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Day of Babette’s Feast

Dear Wisdom friends,

cosmosWow! What an amazing heart outpouring from all of you! I feel the energy, the strength, and most important, the clarity. I believe that in the space of merely a week we have already become a “morphogenetic field” out there in the cosmos. And the space which the “conscious circle of humanity” needed to have occupied is now activated and beginning to make its presence felt.

I see that many of you are already gearing up for the deep dive into Beelzebub’s Tales, so I did want to briefly share with you these few clarifications and tips. Teaching and reading groups are already starting to self-organize, both formally and informally, on the ground and in cyber space. I hope that by shortly into the New Year we will be able to put together a resource directory helping our keen band of wisdom seekers find their way to the most appropriate venue. But meanwhile…

First, you should all know that I will myself be offering a Lenten e-course with Spirituality and Practice on “The Obligolnian Strivings,” the heart of Gurdjieff’s brilliant vision of human purpose and accountability, and the ethical climax of the first book of Beelzebub’s Tales. So stay tuned! The course begins with an orientation on February 27, then kicks off on Ash Wednesday, March 1. Shortly after the New Year it should be available for sign-up on the S & P website.

Beelzebub's TalesNow, if you’re determined to forge ahead on your own, know that what you’re dealing with here is Gurdjieff’s sprawling cosmological masterpiece: brilliant and outrageous in equal measures—and definitely not an easy read. Beelzebub’s Tales is also the reason Gurdjieff is sometimes hailed as one of the founding fathers of modern-day science fiction! Set in a vast, intergalactic universe and narrated by the now-nearly-redeemed fallen angel Beelzebub, this cosmological epic unfolds the “tragical history of the unfortunate planet earth,” gradually revealing how human conscious development went so badly off course here. It lays out an alternative history which may at first appear totally mad—but it’s curious how many cosmological facts first “spun” by G in this epic yarn have subsequently been scientifically confirmed….So, caveat emptor here!

It’s largely Book One we’ll be concerned with in this study, which basically lays out the mythic narrative. I am interested in it chiefly because It furnishes some important alternative concepts and images as we engage the work I envisioned in my former blog: i.e., exploring the ley line (or is it a fault line?) of causality that runs through 800 years of Western intellectual history. The serious questions I want to explore this spring will be easier to grasp if you already have under your belts:

  1. Some idea of what a real Wisdom School is (i.e., the ancient Society Akhaldan of Atlantis versus the later Babylonian “talking heads”),
  2. The roadmap of human purpose laid out through “the saintly labors of the holy and Essence-loving” Ashiata Shiemash, and
  3. The destruction of those saintly labors by the “democratic” reforms of the “Eternal Hasnamuss” Lentrohamsanin (chapters 25-28). That in and of itself will furnish more than we need to get ourselves to 2020, the year of perfect vision.

That’s what you’ll find in Book One. Meanwhile, a few more tips:

  1. Unless you’re already a diehard Gurdjieff fan, I’d recommend skipping the Introduction, “The Arousing of Thought.” Begin with chapter 2.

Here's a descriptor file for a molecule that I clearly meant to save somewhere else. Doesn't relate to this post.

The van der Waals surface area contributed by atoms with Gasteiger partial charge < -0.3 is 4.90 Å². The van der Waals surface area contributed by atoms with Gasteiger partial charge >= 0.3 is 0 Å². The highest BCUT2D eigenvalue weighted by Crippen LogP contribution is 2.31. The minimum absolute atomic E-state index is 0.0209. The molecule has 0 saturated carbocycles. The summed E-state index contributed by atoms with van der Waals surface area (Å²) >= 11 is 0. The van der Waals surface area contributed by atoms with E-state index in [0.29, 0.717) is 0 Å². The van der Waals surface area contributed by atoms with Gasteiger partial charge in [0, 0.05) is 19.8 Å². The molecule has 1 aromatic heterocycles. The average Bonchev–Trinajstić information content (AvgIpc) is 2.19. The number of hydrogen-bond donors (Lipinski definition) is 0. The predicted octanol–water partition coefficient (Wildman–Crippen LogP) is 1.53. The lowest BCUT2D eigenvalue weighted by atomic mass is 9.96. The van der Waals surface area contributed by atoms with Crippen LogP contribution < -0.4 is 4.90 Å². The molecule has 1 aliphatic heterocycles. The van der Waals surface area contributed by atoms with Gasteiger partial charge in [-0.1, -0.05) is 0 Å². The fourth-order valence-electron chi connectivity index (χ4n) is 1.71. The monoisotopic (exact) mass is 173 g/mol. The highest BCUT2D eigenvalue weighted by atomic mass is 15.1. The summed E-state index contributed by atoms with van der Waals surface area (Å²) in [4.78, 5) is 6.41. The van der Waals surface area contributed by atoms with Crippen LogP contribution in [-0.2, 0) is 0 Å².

1. Forget “analytical mode.” This is middle-eastern story-telling in flavor, extended to epic scope. Gurdjieff’s father was an ashok, a local bardic poet who could recite the oral history of the world back 10,00 years. Think in this mode: playful, mythologic, humorous, not “buttoned down” mental/esoteric.
  1. Take it little at a time. Reading out loud with a partner, at least in certain sections, can extend and awaken the range of meaning.
  1. There is a very good introductory summary in Part II of James Moore’s Gurdjieff: The Anatomy of a Myth that will help get you oriented.

Remember that there is some method in my madness here. If this big unwieldy tome doesn’t speak to you, don’t feel obligated to wade through it just to get to some concepts that I’ll be unpacking in my own teaching in due course. But since many of you are itching to get underway, I thought I’d at least throw you these few leads.

With Christmas blessing and love,

 

 

 

Cynthia Bourgeault

Comments (3)

  1. Is it not by these dirty breathing fossil oil burning human inventions that cowboys use to save us from the heat of the midday sun and from the ratchet effect on our human bodies to reap and harvest grain for our daily bread that we so graciously partake in our daily easements?

  2. Dear Cynthia and All,
    I briefly would like to add that I was thrilled to skip the first chapter, per your recommendation-I am big on shortcuts! But then my partner strongly encouraged me to read it and I must say, for me, it set up a vital energetic field for entering into the story. There is a powerful intention in Chapter 1, coming out of the mouth of the archetypal Holy Fool, that is imprinted into the consciousness of the reader. Also, and most importantly, there is a brainwave entrainment from this chapter that I needed, to be able to enter into the story itself. So…just wanted to add my 2 cents, in case it is helpful to anyone…oh and I do not come from the background of being a diehard Gurdjieff fan- so go figure! But, as my partner said, “he is a hoot!” The chapter is hilarious and shouldn’t be taken too seriously. I found this to be a very helpful exercise in loosening up the mind and shaking up mental entrapments. I think of it as a Nasrudidn tale. Definitely out of the mouth of a Holy Fool!

    much love,
    Sabina

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